November 26, 2009 – Room 234, The Cavalier Hotel, Virginia Beach
Good news! The streets are largely deserted in the off season, and there is no shortage of parking. I caution, however, against relying on satellites and gadgetry to feed you during the late months, as this will lead to fits of impatience and angry hunger. (Divided technological thought process: “There should be an app for that” = a wild lunge toward Problem Reaction Solution. I don’t believe %95 of what Icke says, but this part kinda makes sense. Twenty years ago, we were all afraid of Big Brother. Today, through FB, Twitter and some sexy rebranding, we’re pretty much doing BB’s work for him.)
More good news; when you finally discover an open establishment, they’ll wait on you hand and foot, if you’re into that kind of thing.
Which, I suspect you are.
My room appears to have been decorated by a grandmother on a mescaline trip; brain-pink trim laced with orderly floral arrangements and conch shells interwoven with strings of pearls. The beds are high and firm like the breasts of a prom queen, and the blankets are made from a substance first discovered at the Roswell incident of 1947, a lightweight textile nightmare that slides off the bed in the night and leaves you shivering against the icy rampage of the air conditioner from hell. (Two settings. One of them: John Carpenter’s “The Thing.”)
None of that mattered when I threw back the curtains and opened the sliding door.
After a few deep breaths, I dragged a chair from my room out onto the balcony in order to take in the midnight ocean breeze and the steady hiss of the surf. There’s something majestic and stupefying about the heaving saline muscle of the ocean that fills me with a childlike sense of awe and wonder, and generally chills me the fuck out. Each time I lay eyes on my mistress, I’m reminded of the first time we met.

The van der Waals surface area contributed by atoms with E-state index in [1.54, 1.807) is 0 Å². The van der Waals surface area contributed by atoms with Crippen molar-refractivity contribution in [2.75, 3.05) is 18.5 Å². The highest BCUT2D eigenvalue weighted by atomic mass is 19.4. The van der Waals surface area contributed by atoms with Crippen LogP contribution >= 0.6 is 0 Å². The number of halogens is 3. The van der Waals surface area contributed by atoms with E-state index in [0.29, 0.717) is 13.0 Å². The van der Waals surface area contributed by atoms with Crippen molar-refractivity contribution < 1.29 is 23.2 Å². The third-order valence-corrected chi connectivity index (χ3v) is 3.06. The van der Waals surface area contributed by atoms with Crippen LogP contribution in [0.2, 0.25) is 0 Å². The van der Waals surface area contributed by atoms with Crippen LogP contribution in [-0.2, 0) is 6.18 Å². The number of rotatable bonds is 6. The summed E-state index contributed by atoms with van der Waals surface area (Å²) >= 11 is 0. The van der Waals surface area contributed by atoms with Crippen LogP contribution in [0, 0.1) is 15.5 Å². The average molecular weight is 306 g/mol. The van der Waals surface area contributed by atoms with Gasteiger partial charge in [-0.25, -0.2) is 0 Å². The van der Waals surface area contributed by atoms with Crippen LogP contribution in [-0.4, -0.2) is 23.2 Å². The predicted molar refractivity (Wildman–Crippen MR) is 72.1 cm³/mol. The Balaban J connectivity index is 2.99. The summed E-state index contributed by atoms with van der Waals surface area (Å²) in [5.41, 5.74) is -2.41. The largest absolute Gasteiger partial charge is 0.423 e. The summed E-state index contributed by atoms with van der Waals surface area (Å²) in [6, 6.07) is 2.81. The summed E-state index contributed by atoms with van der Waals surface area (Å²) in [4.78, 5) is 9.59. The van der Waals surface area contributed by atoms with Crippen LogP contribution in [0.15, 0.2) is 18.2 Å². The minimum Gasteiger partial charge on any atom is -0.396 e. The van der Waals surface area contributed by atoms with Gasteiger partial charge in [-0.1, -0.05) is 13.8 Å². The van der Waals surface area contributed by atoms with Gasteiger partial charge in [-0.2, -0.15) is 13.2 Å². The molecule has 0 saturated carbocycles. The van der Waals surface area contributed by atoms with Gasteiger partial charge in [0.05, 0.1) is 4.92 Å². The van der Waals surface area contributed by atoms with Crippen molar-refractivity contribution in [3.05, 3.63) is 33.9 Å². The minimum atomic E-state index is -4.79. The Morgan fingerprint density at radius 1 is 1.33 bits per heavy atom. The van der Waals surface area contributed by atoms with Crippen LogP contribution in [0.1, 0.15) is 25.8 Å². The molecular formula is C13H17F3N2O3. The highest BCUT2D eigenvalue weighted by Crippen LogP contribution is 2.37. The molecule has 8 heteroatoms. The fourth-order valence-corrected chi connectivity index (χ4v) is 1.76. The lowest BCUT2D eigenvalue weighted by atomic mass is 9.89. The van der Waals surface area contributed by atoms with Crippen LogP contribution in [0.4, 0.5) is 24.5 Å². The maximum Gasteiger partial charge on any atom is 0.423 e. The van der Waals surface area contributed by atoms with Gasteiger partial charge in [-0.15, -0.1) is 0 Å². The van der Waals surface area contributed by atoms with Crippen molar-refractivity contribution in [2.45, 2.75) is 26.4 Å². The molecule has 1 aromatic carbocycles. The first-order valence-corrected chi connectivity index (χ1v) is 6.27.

It was the week of Thanksgiving, November 1987, at the Boardwalk in Atlantic City. It was dark, and I could smell her before I could see her. I’m not sure how you’ll take that. Anyway, I took a tentative step down a set of wooden stairs and she rushed into the light, slapping me in the face before she ran away laughing. I was left standing there, dripping wet and very much in love.
Three things I love about travel:
1. Living out of a suitcase.
1a. Luggage and travel gear.
2. Fresh towels daily.
3. Sometimes a Great Ocean.
Life lived out of a suitcase is a teaching tool. For the duration of the assignment/gig/vacation/visit, you are only what you bring with you, existing in a neutral environment, painting from a transparent pallet, standing before a blank canvas. A reduced footprint searching for WiFi, craving decent coffee.
I fantasize about roaming the Earth in this manner; wandering from place to place with a duffel bag of clothes, a camera, and a quality laptop capable of withstanding a few knocks. Your mission: move to the weird part of town, take up temporary residence in some poorly furnished shit-hole of an apartment or worn-down motel, photograph the buskers, capture the local color, and move on in the night when the time is right.